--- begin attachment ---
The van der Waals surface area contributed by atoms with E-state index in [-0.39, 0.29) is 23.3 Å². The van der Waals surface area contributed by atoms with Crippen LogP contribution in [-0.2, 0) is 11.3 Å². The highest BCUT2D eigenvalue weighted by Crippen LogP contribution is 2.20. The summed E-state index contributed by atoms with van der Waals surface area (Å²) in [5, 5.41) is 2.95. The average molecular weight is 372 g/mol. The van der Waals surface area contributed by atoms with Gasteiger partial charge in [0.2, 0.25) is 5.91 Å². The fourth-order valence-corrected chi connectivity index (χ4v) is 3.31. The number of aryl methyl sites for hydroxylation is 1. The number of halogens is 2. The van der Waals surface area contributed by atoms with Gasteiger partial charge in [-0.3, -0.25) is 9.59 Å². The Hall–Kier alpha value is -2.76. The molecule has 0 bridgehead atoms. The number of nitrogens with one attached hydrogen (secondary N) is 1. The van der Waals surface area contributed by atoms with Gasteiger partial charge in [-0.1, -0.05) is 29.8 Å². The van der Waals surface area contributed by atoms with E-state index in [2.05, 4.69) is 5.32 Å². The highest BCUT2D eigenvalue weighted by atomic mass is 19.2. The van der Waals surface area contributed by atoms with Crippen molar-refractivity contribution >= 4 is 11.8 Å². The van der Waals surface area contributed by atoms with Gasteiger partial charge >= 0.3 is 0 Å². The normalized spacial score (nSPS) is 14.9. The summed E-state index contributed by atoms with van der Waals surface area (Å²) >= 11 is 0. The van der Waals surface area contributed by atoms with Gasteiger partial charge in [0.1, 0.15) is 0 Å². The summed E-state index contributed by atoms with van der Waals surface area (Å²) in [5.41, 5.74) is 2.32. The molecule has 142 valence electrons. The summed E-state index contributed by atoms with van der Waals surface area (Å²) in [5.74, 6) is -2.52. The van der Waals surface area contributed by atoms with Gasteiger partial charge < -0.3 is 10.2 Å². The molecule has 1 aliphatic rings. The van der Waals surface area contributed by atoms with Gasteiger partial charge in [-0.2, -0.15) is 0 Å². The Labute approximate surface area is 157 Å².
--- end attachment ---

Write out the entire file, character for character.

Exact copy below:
The van der Waals surface area contributed by atoms with E-state index in [-0.39, 0.29) is 23.3 Å². The van der Waals surface area contributed by atoms with Crippen LogP contribution in [-0.2, 0) is 11.3 Å². The highest BCUT2D eigenvalue weighted by Crippen LogP contribution is 2.20. The summed E-state index contributed by atoms with van der Waals surface area (Å²) in [5, 5.41) is 2.95. The average molecular weight is 372 g/mol. The van der Waals surface area contributed by atoms with Gasteiger partial charge in [0.2, 0.25) is 5.91 Å². The fourth-order valence-corrected chi connectivity index (χ4v) is 3.31. The number of aryl methyl sites for hydroxylation is 1. The number of halogens is 2. The van der Waals surface area contributed by atoms with Gasteiger partial charge in [-0.3, -0.25) is 9.59 Å². The Hall–Kier alpha value is -2.76. The molecule has 0 bridgehead atoms. The number of nitrogens with one attached hydrogen (secondary N) is 1. The van der Waals surface area contributed by atoms with Gasteiger partial charge in [-0.1, -0.05) is 29.8 Å². The van der Waals surface area contributed by atoms with E-state index in [2.05, 4.69) is 5.32 Å². The highest BCUT2D eigenvalue weighted by atomic mass is 19.2. The van der Waals surface area contributed by atoms with Crippen molar-refractivity contribution >= 4 is 11.8 Å². The van der Waals surface area contributed by atoms with Gasteiger partial charge >= 0.3 is 0 Å². The normalized spacial score (nSPS) is 14.9. The summed E-state index contributed by atoms with van der Waals surface area (Å²) >= 11 is 0. The van der Waals surface area contributed by atoms with Gasteiger partial charge in [0.1, 0.15) is 0 Å². The summed E-state index contributed by atoms with van der Waals surface area (Å²) in [5.41, 5.74) is 2.32. The molecule has 142 valence electrons. The summed E-state index contributed by atoms with van der Waals surface area (Å²) in [5.74, 6) is -2.52. The van der Waals surface area contributed by atoms with Gasteiger partial charge < -0.3 is 10.2 Å². The molecule has 1 aliphatic rings. The van der Waals surface area contributed by atoms with Gasteiger partial charge in [-0.2, -0.15) is 0 Å². The Labute approximate surface area is 157 Å².